WASHINGTON — With the clock ticking ever louder, Obama administration officials and congressional Republicans clashed anew Sunday over extending the nation's debt limit, with the White House threatening a veto if the government's borrowing authority is not extended through the next elections.
Even so, with an eye toward nervous financial markets, Treasury Secretary Timothy Geithner said the two sides seem to be making progress in their long-running debt battle and predicted they will avert a historic federal default.
"It's unthinkable that this country will not meet its obligations on time. It's just unthinkable. We never do that. It's not going to happen," Geithner said.
House Speaker John Boehner, R-Ohio, flatly rejected President Barack Obama's insistence on a package that would extend the government's authority to borrow money beyond the November 2012 presidential and congressional elections. Democratic congressional leaders have also said the extension must last through next year.
"I know the president's worried about the next elections," Boehner said. "But my God, shouldn't we be worried about the country?"
The remarks came as congressional leaders and aides were beginning another day of meetings at the Capitol as they and the White House strain to craft a deal to avert a debt ceiling crisis by Aug. 2 — a week from Tuesday. That is the day the government runs out of cash to pay its bills — which administration officials and others say could cause catastrophic damage on not just the government's credit rating but the entire economy.
Congressional and Obama administration officials are hoping to announce a framework for an agreement by 4 p.m. EDT Sunday, and House Republicans planned a members-only conference call for shortly after that. That is before the Asian financial markets open, and lawmakers want to avoid producing bad news that could push those markets down and worry American investors as well.
After a long day of meetings Saturday, lawmakers were looking at a plan that would boost the debt limit immediately by roughly $1 trillion — about enough to last through this year — while locking in slightly more spending cuts. Another package combining trillions more in savings and another extension of the debt limit would be considered later.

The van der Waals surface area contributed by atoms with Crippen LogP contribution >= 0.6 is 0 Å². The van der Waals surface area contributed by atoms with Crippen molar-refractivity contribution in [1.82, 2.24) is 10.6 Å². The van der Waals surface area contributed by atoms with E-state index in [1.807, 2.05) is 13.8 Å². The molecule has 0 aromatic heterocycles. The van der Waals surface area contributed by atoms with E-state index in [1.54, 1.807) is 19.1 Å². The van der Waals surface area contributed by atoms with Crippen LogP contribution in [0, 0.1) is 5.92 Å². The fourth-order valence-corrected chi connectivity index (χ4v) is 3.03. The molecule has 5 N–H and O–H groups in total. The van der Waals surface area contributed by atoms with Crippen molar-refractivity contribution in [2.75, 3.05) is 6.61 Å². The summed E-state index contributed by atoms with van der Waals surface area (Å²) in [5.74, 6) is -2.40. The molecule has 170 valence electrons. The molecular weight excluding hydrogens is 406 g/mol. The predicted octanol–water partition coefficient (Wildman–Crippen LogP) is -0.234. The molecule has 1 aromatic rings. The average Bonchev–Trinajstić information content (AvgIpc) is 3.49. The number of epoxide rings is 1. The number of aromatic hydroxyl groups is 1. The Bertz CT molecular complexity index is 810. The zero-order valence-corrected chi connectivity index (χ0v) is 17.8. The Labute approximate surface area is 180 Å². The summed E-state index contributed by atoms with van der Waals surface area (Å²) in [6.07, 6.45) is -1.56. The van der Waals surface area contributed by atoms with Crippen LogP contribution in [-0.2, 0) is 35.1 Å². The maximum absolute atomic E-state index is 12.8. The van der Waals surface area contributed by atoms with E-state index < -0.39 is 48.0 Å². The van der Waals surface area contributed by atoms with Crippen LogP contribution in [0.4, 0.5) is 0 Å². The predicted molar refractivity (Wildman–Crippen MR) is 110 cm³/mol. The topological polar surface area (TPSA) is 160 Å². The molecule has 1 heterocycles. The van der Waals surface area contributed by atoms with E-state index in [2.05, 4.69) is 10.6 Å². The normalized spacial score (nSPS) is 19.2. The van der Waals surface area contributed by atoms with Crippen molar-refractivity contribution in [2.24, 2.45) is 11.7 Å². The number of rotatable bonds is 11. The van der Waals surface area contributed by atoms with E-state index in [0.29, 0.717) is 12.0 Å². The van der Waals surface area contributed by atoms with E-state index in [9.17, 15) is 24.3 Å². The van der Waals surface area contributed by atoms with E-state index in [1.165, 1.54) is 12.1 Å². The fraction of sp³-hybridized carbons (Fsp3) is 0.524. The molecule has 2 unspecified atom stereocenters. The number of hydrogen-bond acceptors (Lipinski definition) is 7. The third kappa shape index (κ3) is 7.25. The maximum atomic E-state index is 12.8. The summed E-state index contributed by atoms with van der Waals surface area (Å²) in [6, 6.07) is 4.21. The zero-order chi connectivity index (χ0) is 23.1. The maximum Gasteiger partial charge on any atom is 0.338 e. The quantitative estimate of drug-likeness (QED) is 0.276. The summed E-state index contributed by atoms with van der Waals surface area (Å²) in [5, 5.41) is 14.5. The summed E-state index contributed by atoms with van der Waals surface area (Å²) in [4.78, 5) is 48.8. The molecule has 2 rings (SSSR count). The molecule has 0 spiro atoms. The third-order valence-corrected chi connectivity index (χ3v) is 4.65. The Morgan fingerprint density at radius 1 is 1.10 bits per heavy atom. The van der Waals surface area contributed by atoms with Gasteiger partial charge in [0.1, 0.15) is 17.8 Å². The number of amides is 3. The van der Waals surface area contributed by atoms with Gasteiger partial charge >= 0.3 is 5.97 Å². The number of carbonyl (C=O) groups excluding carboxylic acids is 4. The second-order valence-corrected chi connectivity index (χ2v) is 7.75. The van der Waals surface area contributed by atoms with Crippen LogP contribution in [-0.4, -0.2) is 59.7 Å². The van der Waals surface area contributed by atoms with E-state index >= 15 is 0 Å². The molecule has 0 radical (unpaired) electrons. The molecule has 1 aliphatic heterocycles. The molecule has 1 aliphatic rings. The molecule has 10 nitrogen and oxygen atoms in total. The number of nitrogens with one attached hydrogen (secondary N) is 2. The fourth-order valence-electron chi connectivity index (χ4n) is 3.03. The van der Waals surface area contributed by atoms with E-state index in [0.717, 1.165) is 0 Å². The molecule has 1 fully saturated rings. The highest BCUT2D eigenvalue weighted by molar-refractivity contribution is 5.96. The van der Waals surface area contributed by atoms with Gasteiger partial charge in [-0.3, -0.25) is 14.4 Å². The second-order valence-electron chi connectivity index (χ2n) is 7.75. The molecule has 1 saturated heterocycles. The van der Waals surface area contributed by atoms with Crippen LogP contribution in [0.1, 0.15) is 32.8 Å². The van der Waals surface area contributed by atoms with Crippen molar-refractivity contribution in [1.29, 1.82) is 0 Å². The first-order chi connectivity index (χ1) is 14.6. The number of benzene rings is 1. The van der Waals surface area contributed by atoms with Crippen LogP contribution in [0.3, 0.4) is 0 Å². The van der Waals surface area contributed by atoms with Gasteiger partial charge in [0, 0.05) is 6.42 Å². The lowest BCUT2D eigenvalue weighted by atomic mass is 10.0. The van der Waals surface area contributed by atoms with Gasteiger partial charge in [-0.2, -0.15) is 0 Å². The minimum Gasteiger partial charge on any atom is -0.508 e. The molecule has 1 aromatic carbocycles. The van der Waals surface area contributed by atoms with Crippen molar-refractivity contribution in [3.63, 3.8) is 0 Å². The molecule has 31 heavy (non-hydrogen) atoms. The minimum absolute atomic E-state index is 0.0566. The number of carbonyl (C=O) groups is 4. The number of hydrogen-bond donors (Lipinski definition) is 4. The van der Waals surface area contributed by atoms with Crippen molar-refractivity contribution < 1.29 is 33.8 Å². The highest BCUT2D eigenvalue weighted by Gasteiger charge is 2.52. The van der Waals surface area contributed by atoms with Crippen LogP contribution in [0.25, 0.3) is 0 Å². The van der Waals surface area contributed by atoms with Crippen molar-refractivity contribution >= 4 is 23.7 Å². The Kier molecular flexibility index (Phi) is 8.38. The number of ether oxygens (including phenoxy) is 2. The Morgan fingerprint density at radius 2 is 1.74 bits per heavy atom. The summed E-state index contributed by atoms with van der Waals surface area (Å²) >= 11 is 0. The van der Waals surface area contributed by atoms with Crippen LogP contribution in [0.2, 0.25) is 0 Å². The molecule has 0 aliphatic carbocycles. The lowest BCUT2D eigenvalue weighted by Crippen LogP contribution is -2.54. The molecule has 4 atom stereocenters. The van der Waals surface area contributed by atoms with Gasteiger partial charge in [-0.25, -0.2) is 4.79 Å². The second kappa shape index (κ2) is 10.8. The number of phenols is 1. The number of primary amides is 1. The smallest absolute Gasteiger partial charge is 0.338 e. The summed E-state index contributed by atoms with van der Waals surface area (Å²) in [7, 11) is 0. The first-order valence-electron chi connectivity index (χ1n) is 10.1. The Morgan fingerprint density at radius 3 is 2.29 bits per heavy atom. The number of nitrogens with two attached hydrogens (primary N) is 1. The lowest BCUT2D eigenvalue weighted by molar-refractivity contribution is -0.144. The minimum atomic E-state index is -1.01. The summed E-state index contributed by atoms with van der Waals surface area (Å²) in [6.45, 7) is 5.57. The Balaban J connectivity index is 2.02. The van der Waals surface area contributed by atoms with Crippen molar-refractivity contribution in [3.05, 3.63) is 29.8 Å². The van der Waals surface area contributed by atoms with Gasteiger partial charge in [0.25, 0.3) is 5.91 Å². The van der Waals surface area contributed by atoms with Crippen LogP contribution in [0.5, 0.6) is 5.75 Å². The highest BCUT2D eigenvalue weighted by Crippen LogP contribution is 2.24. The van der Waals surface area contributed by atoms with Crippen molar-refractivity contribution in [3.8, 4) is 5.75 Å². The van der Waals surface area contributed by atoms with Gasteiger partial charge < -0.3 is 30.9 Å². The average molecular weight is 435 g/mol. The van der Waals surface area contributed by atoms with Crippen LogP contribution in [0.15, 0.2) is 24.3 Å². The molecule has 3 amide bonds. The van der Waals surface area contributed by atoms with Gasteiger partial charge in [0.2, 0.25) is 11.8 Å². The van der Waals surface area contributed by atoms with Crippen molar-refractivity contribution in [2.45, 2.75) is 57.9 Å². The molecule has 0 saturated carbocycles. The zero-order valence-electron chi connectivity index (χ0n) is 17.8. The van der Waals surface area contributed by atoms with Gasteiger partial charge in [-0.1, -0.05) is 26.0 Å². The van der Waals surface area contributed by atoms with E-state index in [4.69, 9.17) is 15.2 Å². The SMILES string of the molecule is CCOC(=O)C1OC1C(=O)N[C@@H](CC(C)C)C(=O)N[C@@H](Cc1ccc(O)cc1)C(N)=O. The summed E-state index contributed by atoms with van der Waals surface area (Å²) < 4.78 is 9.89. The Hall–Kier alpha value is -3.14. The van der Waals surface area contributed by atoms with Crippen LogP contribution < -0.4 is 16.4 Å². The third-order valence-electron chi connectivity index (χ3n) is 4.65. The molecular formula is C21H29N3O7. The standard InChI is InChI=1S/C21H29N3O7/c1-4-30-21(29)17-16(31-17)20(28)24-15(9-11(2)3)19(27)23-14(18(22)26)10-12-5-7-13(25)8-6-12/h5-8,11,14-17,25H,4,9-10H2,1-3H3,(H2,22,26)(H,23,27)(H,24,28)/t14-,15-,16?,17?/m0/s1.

"There is going to be a two-stage process," Boehner said. "It's not physically possible to do all of this in one step."
Boehner said he hoped to announce a plan on Sunday, but added that the details were still being worked out. He said he could not predict whether it would be supported by congressional Democrats.
Administration officials said a short-term extension of borrowing authority would be harmful.
Asked if Obama would veto a plan that did not extend the government's borrowing authority into 2013, White House chief of staff William Daley said, "Yes. The president believes that we must get this uncertainty in order, to help the American economy and help the American people."
Geithner also said the administration opposes that proposal.
"We can't adopt an approach that leaves the threat of default hanging over the country for another six months," he said on ABC's "This Week." ''That would be deeply irresponsible to do, and we do not think that's an acceptable burden to put on the American economy."
On CNN's "State of the Union," Geithner used a different timeframe, saying it was crucial to "remove this threat of default from the country through the next 18 months."
"You want to take this out of politics, you don't want politics messing around with America's credit," he said.
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